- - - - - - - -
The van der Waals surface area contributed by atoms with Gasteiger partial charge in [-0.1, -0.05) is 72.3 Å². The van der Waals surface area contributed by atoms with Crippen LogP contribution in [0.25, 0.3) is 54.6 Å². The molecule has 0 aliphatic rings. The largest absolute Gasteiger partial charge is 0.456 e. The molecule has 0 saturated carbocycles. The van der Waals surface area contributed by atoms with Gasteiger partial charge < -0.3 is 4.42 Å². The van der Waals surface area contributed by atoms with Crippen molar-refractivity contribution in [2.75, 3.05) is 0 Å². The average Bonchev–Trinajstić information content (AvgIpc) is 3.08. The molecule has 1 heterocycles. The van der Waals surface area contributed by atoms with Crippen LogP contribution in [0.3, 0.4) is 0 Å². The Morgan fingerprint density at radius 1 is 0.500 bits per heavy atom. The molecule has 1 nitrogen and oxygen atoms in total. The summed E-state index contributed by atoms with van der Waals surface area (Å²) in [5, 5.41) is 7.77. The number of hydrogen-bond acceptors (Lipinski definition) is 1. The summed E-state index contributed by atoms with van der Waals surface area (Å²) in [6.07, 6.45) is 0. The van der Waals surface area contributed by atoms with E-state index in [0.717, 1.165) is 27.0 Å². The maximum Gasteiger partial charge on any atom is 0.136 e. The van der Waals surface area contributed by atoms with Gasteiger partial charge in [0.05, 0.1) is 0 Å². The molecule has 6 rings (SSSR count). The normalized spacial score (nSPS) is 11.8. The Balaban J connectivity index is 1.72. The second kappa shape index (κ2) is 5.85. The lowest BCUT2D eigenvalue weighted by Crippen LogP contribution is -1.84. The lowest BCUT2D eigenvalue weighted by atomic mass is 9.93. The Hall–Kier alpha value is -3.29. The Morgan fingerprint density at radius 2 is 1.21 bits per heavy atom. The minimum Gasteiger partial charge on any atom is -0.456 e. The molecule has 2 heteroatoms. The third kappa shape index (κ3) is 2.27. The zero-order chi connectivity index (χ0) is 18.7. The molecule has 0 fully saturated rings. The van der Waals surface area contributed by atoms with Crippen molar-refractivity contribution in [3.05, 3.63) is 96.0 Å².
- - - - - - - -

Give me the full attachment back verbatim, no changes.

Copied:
The van der Waals surface area contributed by atoms with Gasteiger partial charge in [-0.1, -0.05) is 72.3 Å². The van der Waals surface area contributed by atoms with Crippen LogP contribution in [0.25, 0.3) is 54.6 Å². The molecule has 0 aliphatic rings. The largest absolute Gasteiger partial charge is 0.456 e. The molecule has 0 saturated carbocycles. The van der Waals surface area contributed by atoms with Gasteiger partial charge < -0.3 is 4.42 Å². The van der Waals surface area contributed by atoms with Crippen molar-refractivity contribution in [2.75, 3.05) is 0 Å². The average Bonchev–Trinajstić information content (AvgIpc) is 3.08. The molecule has 1 heterocycles. The van der Waals surface area contributed by atoms with Crippen LogP contribution in [0.3, 0.4) is 0 Å². The Morgan fingerprint density at radius 1 is 0.500 bits per heavy atom. The molecule has 1 nitrogen and oxygen atoms in total. The summed E-state index contributed by atoms with van der Waals surface area (Å²) in [5, 5.41) is 7.77. The number of hydrogen-bond acceptors (Lipinski definition) is 1. The summed E-state index contributed by atoms with van der Waals surface area (Å²) in [6.07, 6.45) is 0. The van der Waals surface area contributed by atoms with E-state index in [0.717, 1.165) is 27.0 Å². The maximum Gasteiger partial charge on any atom is 0.136 e. The van der Waals surface area contributed by atoms with Gasteiger partial charge in [0.05, 0.1) is 0 Å². The molecule has 6 rings (SSSR count). The normalized spacial score (nSPS) is 11.8. The Balaban J connectivity index is 1.72. The second kappa shape index (κ2) is 5.85. The lowest BCUT2D eigenvalue weighted by Crippen LogP contribution is -1.84. The lowest BCUT2D eigenvalue weighted by atomic mass is 9.93. The Hall–Kier alpha value is -3.29. The Morgan fingerprint density at radius 2 is 1.21 bits per heavy atom. The minimum Gasteiger partial charge on any atom is -0.456 e. The molecule has 2 heteroatoms. The third kappa shape index (κ3) is 2.27. The zero-order chi connectivity index (χ0) is 18.7. The molecule has 0 fully saturated rings. The van der Waals surface area contributed by atoms with Crippen molar-refractivity contribution in [3.05, 3.63) is 96.0 Å².